To date, no screening tools for alcohol withdrawal syndromes (AWS) have been validated in the medically ill. Although several tools quantify the severity of AWS (e.g., Clinical Institute Withdrawal Assessment for Alcohol [CIWA]), none identify subjects at risk of AWS, thus missing the opportunity for timely prophylaxis. Moreover, there are no validated tools for the prediction of complicated (i.e., moderate to severe) AWS in the medically ill.Our goals were (1) to conduct a systematic review of the published literature on AWS to identify clinical factors associated with the development of AWS, (2) to use the identified factors to develop a tool for the prediction of alcohol withdrawal among patients at risk, and (3) to conduct a pilot study to assess the validity of the tool.For the creation of the Prediction of Alcohol Withdrawal Severity Scale (PAWSS), we conducted a systematic literature search using PRISMA (preferred reporting items for systematic reviews and meta-analyses) guidelines for clinical factors associated with the development of AWS, using PubMed, PsychInfo, MEDLINE, and Cochrane Databases. Eligibility criteria included: (i) manuscripts dealing with human subjects, age 18 years or older, (ii) manuscripts directly addressing descriptions of AWS or its predisposing factors, including case reports, naturalistic case descriptions, and all types of clinical trials (e.g., randomized, single-blind, or open label studies), (iii) manuscripts describing characteristics of alcohol use disorder (AUD), and (iv) manuscripts dealing with animal data (which were considered only if they directly dealt with variables described in humans). Obtained data were used to develop the Prediction of Alcohol Withdrawal Severity Scale, in order to assist in the identification of patients at risk for complicated AWS. A pilot study was conducted to assess the new tool's psychometric qualities on patients admitted to a general inpatient medicine unit over a 2-week period, who agreed to participate in the study. Blind to PAWSS results, a separate group of researchers retrospectively examined the medical records for evidence of AWS.The search produced 2802 articles describing factors potentially associated with increased risk for AWS, increased severity of withdrawal symptoms, and potential characteristics differentiating subjects with various forms of AWS. Of these, 446 articles met inclusion criteria and underwent further scrutiny, yielding a total of 233 unique articles describing factors predictive of AWS. A total of 10 items were identified as correlated with complicated AWS (i.e., withdrawal hallucinosis, withdrawal-related seizures, and delirium tremens) and used to construct the PAWSS. During the pilot study, a total of 68 subjects underwent evaluation with PAWSS. In this pilot sample the sensitivity, specificity, and positive and negative predictive values of PAWSS were 100%, using the threshold score of 4.The results of the literature search identified 10 items which may be correlated with risk for complicated AWS. These items were assembled into a tool to assist in the identification of patients at risk: PAWSS. The results of this pilot study suggest that PAWSS may be useful in identifying risk of complicated AWS in medically ill, hospitalized individuals. PAWSS is the first validated tool for the prediction of severe AWS in the medically ill and its use may aid in the early identification of patients at risk for complicated AWS, allowing for prophylaxis against AWS before severe alcohol withdrawal syndromes develop.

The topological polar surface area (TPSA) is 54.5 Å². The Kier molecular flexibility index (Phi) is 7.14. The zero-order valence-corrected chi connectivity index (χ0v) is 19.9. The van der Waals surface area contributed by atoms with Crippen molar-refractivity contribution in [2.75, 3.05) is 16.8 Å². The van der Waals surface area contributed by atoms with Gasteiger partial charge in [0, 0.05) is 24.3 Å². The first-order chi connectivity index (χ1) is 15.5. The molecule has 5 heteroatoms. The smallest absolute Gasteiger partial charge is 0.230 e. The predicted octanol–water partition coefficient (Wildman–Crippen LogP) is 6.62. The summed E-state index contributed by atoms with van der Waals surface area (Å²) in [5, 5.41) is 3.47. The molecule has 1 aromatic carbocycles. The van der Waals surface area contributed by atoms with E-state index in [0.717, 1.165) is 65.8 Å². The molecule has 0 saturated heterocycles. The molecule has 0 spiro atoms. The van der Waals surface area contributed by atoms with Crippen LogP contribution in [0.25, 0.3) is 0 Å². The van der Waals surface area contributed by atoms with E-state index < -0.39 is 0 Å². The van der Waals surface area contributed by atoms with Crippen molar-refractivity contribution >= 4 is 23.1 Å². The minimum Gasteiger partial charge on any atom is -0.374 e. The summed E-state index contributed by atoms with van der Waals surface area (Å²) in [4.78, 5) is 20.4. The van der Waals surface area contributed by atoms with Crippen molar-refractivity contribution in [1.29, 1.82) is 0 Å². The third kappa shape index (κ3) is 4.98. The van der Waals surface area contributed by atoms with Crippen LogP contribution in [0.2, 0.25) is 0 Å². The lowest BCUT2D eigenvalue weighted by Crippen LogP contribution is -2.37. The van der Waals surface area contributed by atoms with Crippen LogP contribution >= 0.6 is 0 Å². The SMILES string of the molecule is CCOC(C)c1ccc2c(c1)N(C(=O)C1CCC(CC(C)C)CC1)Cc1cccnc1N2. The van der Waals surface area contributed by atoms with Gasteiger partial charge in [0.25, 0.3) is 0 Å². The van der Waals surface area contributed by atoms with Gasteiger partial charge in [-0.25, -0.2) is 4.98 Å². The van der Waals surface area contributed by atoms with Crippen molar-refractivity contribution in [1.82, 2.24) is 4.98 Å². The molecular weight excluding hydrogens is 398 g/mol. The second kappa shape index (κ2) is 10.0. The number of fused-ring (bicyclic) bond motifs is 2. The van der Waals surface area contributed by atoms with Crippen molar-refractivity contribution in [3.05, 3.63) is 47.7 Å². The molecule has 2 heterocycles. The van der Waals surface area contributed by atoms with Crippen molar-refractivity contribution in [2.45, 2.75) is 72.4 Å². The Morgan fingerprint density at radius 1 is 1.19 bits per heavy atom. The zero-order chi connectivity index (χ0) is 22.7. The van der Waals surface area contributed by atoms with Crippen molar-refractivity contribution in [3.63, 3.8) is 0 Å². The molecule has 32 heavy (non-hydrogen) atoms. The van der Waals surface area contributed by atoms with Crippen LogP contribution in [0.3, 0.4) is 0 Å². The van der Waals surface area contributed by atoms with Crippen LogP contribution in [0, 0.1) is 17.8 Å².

View details for DOI 10.1016/j.alcohol.2014.01.004